Right after graduation, Ashlynn decided to move to New York City to be close to her long-time partner. She ended up in Flushing, Queens, and is happy it is so quiet, safe, and culturally diverse. While making friends has been hard, her health —both emotional and physical—has improved drastically. Here’s her story.
I was born in St. Louis, Missouri, and raised in Orlando, Florida. Most recently, I was living in Jacksonville, where I attended college. I rented a 700-square-foot one-bedroom for $1,100 per month. It was considered a “luxury” apartment because of the cost and amenities, which included a gym, mailroom, and pool. It’s crazy to think about, considering how you can’t even find a studio apartment in NYC for that price. I also had a washer and dryer in my apartment, which is super common in Florida.
I liked that the building had a lot of amenities. I didn’t like the annoyingly narrow parking garage—I saw so many people get into accidents or near-accidents in there.
I loved how the area was filled with nature. Even my college was on a nature preserve with hiking trails. The one thing I hated was how far apart everything is. There’s no reliable public transportation so I had to drive everywhere. and it would take 40 minutes just to go get coffee. I was right across the street from great food and shopping, but I still had to drive because it was a pretty inaccessible walk.
In college, everyone knew me as the person to ask for café recommendations. I would get a coffee at a different spot every morning. My favorite was Lucky Goat Coffee (now closed). My friends and I loved eating at Modu Ramen, too. Best ramen in Jacksonville!
[Editor’s Note: Brick Underground’s series The Newcomers features first-person accounts about why a renter or buyer decided to take a chance on NYC and live here now. Have a story to share? Drop us an email. We respect all requests for anonymity.]
Besides being a full-time student and sorority member, I worked part-time jobs throughout college. Just before moving, I was a campus tour guide. It was a five-minute drive to campus, but since parking was always a struggle, sometimes it would take 25 minutes in total. The university had buses, though they were very limited.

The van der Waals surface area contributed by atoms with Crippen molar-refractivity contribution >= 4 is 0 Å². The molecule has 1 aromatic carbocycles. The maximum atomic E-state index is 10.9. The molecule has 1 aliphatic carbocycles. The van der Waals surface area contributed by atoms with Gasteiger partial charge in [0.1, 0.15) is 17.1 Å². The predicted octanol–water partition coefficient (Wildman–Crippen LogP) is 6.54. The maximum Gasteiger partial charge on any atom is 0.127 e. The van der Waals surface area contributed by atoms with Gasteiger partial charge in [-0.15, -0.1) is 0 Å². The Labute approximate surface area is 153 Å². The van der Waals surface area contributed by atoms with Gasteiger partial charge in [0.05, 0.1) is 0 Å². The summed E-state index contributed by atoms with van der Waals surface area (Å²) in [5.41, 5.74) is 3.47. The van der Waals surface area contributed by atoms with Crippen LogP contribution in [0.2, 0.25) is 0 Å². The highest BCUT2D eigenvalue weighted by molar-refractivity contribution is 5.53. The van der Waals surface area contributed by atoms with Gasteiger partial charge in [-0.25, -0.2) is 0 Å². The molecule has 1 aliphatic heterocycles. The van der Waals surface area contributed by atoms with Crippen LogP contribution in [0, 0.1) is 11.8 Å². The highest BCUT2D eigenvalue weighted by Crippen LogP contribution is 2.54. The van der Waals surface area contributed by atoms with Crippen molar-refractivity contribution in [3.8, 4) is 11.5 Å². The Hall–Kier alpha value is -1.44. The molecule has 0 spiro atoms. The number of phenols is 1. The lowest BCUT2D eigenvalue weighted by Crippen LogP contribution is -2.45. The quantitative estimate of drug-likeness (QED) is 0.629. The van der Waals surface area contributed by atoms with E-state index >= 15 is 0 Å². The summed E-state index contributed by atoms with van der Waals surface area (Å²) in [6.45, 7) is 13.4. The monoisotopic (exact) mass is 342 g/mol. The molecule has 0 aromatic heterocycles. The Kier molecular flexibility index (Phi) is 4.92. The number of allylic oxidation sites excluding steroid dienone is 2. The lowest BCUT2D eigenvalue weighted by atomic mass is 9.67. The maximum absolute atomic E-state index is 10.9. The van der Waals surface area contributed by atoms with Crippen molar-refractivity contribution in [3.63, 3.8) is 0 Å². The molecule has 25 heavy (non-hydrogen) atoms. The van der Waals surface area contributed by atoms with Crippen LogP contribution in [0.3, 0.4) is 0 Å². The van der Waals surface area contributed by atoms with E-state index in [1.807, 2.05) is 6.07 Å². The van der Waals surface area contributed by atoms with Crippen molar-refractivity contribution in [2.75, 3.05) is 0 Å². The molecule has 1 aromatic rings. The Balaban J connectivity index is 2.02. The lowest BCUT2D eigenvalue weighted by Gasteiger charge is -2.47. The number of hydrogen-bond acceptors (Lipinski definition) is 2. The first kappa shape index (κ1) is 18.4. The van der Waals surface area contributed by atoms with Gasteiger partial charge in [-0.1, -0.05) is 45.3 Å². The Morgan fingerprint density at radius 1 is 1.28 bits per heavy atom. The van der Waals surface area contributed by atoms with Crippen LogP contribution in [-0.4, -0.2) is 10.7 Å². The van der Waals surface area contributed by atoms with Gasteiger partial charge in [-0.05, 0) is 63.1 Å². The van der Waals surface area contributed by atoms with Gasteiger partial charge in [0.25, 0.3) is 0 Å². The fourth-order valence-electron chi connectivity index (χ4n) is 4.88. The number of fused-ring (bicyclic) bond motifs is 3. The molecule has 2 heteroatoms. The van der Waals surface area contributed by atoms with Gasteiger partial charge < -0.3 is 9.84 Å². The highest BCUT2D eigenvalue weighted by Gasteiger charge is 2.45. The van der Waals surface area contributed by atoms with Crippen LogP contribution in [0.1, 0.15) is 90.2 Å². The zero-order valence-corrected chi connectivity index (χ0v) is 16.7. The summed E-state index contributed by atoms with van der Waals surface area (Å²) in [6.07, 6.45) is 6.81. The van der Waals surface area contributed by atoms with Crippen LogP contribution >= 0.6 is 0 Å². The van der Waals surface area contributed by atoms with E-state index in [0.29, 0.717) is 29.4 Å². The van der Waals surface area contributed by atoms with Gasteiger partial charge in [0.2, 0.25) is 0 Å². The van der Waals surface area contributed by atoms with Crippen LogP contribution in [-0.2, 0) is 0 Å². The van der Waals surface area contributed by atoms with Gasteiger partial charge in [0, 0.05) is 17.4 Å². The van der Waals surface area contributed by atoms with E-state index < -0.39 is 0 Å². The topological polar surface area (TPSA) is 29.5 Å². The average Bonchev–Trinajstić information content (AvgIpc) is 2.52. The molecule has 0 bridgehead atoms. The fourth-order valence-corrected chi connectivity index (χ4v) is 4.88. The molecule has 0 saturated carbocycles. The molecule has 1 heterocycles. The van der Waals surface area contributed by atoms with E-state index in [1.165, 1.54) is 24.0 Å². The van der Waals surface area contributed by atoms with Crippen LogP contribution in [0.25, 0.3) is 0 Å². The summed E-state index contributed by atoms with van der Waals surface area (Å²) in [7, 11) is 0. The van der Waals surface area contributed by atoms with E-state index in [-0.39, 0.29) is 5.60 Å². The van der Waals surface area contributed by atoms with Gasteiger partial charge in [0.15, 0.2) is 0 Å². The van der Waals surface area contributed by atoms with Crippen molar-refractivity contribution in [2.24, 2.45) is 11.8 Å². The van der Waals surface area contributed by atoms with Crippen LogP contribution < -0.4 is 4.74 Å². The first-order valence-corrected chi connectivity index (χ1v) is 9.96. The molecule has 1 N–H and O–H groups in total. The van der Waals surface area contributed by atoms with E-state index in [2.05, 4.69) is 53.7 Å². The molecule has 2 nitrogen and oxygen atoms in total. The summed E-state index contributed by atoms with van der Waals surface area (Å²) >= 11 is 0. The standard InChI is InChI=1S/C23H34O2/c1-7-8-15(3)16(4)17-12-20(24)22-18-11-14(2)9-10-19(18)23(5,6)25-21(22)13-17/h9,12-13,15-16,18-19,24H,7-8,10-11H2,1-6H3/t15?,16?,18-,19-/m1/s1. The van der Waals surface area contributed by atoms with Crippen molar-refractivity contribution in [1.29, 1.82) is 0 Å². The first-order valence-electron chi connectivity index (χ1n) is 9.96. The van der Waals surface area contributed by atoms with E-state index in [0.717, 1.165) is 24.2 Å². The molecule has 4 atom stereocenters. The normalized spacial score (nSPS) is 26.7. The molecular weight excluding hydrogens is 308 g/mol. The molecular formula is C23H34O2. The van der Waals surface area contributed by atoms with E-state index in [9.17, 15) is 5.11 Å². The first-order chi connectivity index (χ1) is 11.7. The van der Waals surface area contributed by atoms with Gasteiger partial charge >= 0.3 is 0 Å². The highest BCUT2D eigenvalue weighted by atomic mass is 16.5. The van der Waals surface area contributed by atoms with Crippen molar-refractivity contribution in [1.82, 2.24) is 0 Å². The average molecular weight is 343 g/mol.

There wasn’t much to do in Jacksonville besides eat good food or drink boba (bubble tea), so that’s mostly what my friends and I did. The beach bars are fun but that wasn’t our scene. House parties are more common than going out to clubs.
Acting on her lifelong dream of big-city living
I’ve always wanted to live in a big city. I just didn’t have the funds to do it when I was choosing my college, despite having fallen in love with someone who lives in New York. So after being together for four years long distance and graduating, I felt like it was time for me to move there. I talked to my partner in late December to finalize my plan. I didn’t have housing or a job (no one would interview me remotely), making this move was a huge leap of faith. We agreed I could crash at her place in Flushing until I got situated.
I moved in early May 2022—a day after my college graduation. I got rid of about half of my clothes, and packed the other half into my car along with my TV, PlayStation, and one IKEA TV stand I was able to take apart. I drove 18 hours straight.
I stayed with my partner for six months while trying to find work. After taking a few part-time jobs, I eventually got a full-time position as an account coordinator at a public relations firm in Tribeca. Once I secured a job, I began hunting for an apartment.
Wanted: A rental for $1,850 max near transit in Flushing
I saw about 10 properties in Flushing—I wanted to be close to my partner. I looked daily on Zillow and StreetEasy for new rental listings. My maximum budget was $1,850—anything higher would be hard for me to manage with my salary. I wasn’t very picky with size; I would’ve been happy with a studio. My top priority was being close to either a subway station or bus stop since my office is in Downtown Manhattan.
When I found the place I wanted, the renting process was fast and easy. The broker asked me to sign the lease the next night and pay the security deposit, saying otherwise it would go to the next person in line. From viewing the apartment to moving in the process was only about a week, which is unheard of in Jacksonville—it would’ve been at least a month or longer.
I ended up in a private home rental where I live on one floor of the house and pay $1,850 including utilities (plus $40 for wifi). It’s a flex two-bedroom unit and 600 to 700 square feet. It doesn’t have a washer/dryer, but a laundromat is just a couple minutes away. I would have liked to be on the main strip, but the bus station is only one block over.